The Problematics of Defining Small States

  • Petar Kurečić
  • Hrvatski geografski glasnik/Croatian Geographical Bulletin, April 2013, University of Zagreb, Department of Geography
  • DOI: 10.21861/hgg.2012.74.02.05

The Problematics of Defining Small States

What is it about?

The concept of small states has seldom been challenged in science, because of refusal to accept the possibility of grouping the characteristics of a dynamic world, such as states, into categories. The variability of quantitative and qualitative criteria that have been applied in defining small states open up possibilities of combining two or more criteria, giving us various definitions of small states.

Why is it important?

Small states comprise between one half and two thirds of all the world's states. Small island states comprise more than half of all small states in the World. Regardless of their differences, several attributes can be identified that are common to the small states.

Perspectives

Professor Petar Kurecic
University of the North Croatia

Because of their vulnerability and objective weakness in relation to the other, larger states, small states advocate international relations based on multilateralism and the equality of all subjects. The possibility of establishing and exploiting the exclusive economic zones, that cover millions of square kilometers in the world oceans, has increased the importance of small states. Small island states have common socio-economic attributes that evolve from their island character and great distances between the islands or archipelagos that belong to one state, especially in Oceania. Through the development of international trade, financial transactions and the development of tourism on the global level, small island states have managed to improve their economic position in the world. However, they remain very dependent on fluctuations on the markets and world economic flows, much more than large states. Besides these socio-economic weaknesses, small island states possess weaknesses that arise from their natural basis, which make them very vulnerable to ecological risks.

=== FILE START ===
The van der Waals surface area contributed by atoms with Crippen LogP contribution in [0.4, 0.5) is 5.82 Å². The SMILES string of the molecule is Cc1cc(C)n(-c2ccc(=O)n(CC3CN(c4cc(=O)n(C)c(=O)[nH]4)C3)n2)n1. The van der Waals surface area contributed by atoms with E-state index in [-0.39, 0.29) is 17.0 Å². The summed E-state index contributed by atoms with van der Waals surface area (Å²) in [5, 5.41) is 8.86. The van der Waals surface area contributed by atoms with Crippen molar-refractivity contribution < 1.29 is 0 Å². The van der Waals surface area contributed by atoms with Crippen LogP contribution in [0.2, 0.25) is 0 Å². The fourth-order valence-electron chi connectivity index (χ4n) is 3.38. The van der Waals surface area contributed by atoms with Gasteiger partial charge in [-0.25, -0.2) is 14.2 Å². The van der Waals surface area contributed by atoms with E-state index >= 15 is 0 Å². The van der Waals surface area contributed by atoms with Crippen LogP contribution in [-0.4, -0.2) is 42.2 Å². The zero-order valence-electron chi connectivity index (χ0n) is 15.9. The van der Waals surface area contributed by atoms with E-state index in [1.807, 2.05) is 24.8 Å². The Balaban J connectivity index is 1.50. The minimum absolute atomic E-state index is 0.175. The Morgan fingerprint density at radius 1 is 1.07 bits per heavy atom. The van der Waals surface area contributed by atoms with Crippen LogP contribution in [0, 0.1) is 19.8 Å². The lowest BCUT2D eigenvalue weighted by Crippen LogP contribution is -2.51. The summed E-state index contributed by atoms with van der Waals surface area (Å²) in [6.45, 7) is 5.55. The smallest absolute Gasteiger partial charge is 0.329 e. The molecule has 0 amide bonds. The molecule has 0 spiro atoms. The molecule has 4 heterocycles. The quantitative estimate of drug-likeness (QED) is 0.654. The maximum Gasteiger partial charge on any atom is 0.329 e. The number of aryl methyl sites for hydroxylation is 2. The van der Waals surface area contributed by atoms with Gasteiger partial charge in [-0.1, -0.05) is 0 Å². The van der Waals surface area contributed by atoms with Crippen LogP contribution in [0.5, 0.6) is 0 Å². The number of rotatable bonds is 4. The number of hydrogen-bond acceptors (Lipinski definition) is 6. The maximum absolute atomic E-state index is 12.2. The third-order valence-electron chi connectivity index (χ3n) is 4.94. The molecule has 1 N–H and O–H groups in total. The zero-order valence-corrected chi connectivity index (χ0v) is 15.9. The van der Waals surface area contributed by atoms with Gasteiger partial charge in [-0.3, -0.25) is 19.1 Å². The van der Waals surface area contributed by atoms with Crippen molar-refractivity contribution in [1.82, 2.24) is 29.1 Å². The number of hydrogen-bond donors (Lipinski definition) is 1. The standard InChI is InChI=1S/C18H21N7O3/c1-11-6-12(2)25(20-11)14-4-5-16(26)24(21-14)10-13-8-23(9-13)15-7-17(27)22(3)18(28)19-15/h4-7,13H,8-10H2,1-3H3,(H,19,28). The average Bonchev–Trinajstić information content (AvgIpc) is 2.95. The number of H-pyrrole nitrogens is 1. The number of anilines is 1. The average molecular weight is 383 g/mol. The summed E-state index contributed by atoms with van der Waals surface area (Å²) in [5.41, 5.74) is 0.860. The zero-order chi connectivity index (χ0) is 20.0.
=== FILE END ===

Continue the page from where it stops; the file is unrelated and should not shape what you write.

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http://dx.doi.org/10.21861/hgg.2012.74.02.05

The following have contributed to this page: Professor Petar Kurecic